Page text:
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Cellphone vendors could exit business if economy remains bleak - Page 7

post #241 of 350
Quote:
Originally Posted by melgross View Post

Not entirely true.

Tech forum moderator is the ultimate geek. We aren't the general population.
post #242 of 350
Quote:
Originally Posted by samab View Post

I disagree with you on the OS issue.

I think it's much easier to scale up than scale down.

At the core of the Mac OS X --- is the Mach microkernel. It is no different than paying for a VxWorks or QNX kernel and then build stuff on top of that.

No, it's most definitely not. The kernel is not the OS. Darwin is the base OS. Then Apple builds plenty more on top of that.

You can easily scale a system down, as Apple has done to OS X for the iPhone, by removing all the things the device doesn't need.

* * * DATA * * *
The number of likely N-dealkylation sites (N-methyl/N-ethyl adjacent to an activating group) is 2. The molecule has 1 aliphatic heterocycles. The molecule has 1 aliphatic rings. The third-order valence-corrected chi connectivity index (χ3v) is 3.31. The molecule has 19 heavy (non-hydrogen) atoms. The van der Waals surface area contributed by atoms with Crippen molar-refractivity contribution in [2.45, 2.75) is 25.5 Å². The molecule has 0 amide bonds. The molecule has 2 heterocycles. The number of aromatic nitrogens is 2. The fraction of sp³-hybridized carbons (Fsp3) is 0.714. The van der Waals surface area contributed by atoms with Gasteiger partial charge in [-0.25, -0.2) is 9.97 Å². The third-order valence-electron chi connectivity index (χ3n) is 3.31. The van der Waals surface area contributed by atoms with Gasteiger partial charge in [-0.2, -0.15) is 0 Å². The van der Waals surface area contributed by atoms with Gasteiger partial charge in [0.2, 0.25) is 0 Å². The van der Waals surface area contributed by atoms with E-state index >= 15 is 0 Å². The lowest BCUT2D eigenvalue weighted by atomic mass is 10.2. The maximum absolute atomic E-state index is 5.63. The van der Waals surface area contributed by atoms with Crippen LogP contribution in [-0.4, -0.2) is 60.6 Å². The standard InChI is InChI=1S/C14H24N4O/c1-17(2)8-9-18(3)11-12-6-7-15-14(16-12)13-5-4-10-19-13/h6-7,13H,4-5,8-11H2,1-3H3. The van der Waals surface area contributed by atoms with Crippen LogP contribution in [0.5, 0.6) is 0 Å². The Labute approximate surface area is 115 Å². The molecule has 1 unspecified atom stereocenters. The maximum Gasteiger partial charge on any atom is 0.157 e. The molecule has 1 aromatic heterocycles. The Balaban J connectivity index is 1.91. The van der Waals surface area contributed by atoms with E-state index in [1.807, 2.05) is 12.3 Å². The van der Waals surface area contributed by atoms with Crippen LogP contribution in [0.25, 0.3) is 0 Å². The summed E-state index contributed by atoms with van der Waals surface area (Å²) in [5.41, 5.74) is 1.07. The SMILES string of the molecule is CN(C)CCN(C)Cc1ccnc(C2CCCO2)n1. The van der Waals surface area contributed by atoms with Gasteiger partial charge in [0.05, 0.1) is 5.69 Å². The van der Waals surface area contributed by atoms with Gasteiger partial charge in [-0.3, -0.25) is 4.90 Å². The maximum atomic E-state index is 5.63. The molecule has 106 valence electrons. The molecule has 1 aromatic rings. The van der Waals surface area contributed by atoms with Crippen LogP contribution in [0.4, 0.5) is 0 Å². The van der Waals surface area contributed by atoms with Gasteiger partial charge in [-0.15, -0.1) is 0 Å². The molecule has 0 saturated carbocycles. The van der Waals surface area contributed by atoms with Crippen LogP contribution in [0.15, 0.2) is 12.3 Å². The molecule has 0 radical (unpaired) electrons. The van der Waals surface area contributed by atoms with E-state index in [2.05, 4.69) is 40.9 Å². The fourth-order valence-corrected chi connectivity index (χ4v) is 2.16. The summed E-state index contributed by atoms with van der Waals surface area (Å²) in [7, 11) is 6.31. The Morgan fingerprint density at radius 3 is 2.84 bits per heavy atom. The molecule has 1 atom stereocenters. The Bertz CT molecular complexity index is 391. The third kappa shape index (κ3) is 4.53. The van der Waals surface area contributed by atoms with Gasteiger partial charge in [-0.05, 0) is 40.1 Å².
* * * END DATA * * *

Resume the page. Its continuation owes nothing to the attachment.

But going the other way is almost impossible. If the structure of the OS isn't designed to be scaled up that much, which the phone OS's aren't, it simply can't be done.

As they attempt to add API's at random, the OS becomes a mess, as Symbian currently is. It becomes increasingly unreliable, and "cranky".

This is why Nokia is basing its netbooks on a Linux derived OS rather than Symbian, They know it won't work.
post #243 of 350
Quote:
Originally Posted by samab View Post

Tech forum moderator is the ultimate geek. We aren't the general population.

I said not entirely true.

But the general populace does buy compact flour. bulbs for the reasons I gave. At least, that's what the surveys, and articles in places such as Consumer Reports show.
post #244 of 350
Quote:
Originally Posted by melgross View Post

You can easily scale a system down, as Apple has done to OS X for the iPhone, by removing all the things the device doesn't need.

Scaling down the Mac OS X for the iphone was difficult and time consuming --- so much so that Leopard was delayed.
post #245 of 350
Quote:
Originally Posted by samab View Post

Scaling down the Mac OS X for the iphone was difficult and time consuming --- so much so that Leopard was delayed.

And the point is, what?